Managers spend lots of time managing their direct reports, even though they’d prefer it if their employees would manage themselves. But managers themselves are often the root of the problem.
Many managers struggle to clearly and concretely define their expectations for the job or person. Because the manager can’t nail it down, the employee has to guess at what’s expected of them. Inevitably, the employee guesses wrong and disappoints the manager with their efforts. As a result, the manager feels the need to manage the employee more closely.
Is it possible you’re that manager? There are some obvious signs when you don’t feel comfortable that an employee is doing their work. Have you ever:
- Asked someone if they remembered to do something.
- Verified an action has been done with a third party.
- Asked someone if a deadline has been met.
- Called someone other than the employee on the phone or into your office to get information on the employee.
- Held meetings with a group of people to get a status update.
You can get people to manage themselves, but you have to spend the energy that it takes first so that they’ll be able to do it.
The number one priority is to get clear on your expectations. And there’s no sugar coating it — that’s really hard. How do you judge if someone’s doing a good job or not? What are you evaluating when your manager asks how that employee’s doing? You’re always making a judgment call, but take what you’re formulating, get it down on paper so it’s specific, and then get your employee to understand it.
Try this five-step process to get clear about your expectations so you can make them clear to your employees.
5-Step Process for Clarifying Expectations
- Describe the function: Think in terms of the employee’s link in the organization’s value chain, e.g., customer service, new business sales. This isn’t about titles, but functions — what is their area of responsibility?
- List major roles: What, specifically, are their roles in fulfilling the function they are accountable for? These aren’t tasks but groups of related tasks they perform. There should be no more than five. If you have too many, you are in the weeds and the remaining steps will become very burdensome.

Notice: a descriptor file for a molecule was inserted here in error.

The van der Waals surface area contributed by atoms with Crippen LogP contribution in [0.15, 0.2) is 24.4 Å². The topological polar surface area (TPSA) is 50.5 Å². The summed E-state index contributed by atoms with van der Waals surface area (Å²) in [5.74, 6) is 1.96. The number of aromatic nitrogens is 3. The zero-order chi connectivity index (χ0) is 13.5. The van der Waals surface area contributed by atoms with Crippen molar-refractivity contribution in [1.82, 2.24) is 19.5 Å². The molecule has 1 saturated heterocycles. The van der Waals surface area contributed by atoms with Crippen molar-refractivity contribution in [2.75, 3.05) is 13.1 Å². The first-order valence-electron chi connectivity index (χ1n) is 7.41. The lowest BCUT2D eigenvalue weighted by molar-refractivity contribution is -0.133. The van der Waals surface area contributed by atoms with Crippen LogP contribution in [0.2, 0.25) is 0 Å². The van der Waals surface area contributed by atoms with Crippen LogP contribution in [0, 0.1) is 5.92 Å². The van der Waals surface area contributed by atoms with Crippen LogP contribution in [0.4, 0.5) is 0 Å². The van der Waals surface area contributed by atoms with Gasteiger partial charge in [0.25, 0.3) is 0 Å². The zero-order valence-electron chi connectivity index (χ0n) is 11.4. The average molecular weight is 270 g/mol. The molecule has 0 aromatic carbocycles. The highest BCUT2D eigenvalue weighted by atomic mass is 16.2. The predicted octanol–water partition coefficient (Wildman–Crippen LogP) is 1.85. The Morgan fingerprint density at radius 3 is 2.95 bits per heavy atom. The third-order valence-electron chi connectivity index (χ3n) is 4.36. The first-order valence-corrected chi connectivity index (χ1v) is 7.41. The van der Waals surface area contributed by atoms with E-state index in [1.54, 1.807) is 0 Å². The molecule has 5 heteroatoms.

- Establish expectations for each role: What would make them a perfect employee? For each role, there has to be some set of criteria you use in judging their performance. This is the hardest part. You have to take what might be intuition and make it tangible and specific.
- Determine the means of verifying expectations: How will you measure it? It can’t just be based on how you’re feeling that day. What is the process for measuring the criteria you selected based on your expectations?
- Have the employee prepare and deliver their own review: Set the expectation that the employee is responsible for coming to you and proving that they’ve done a good job. But don’t interrogate them. They should lead the conversation, eager to show you what a good job they’ve done. This is key. If you and the employee have done the four prior steps well, the employee will see this as a way they can prove their value. If the results are not so good, then you and the employee will have to determine if the expectations are too high and might need to be reduced.
Clarify your expectations, and you will not only get employees to manage themselves, you’ll get better results out of them, experience fewer disagreements about your evaluation of their performance, and have a clear list of items to improve on if their performance is sub-par.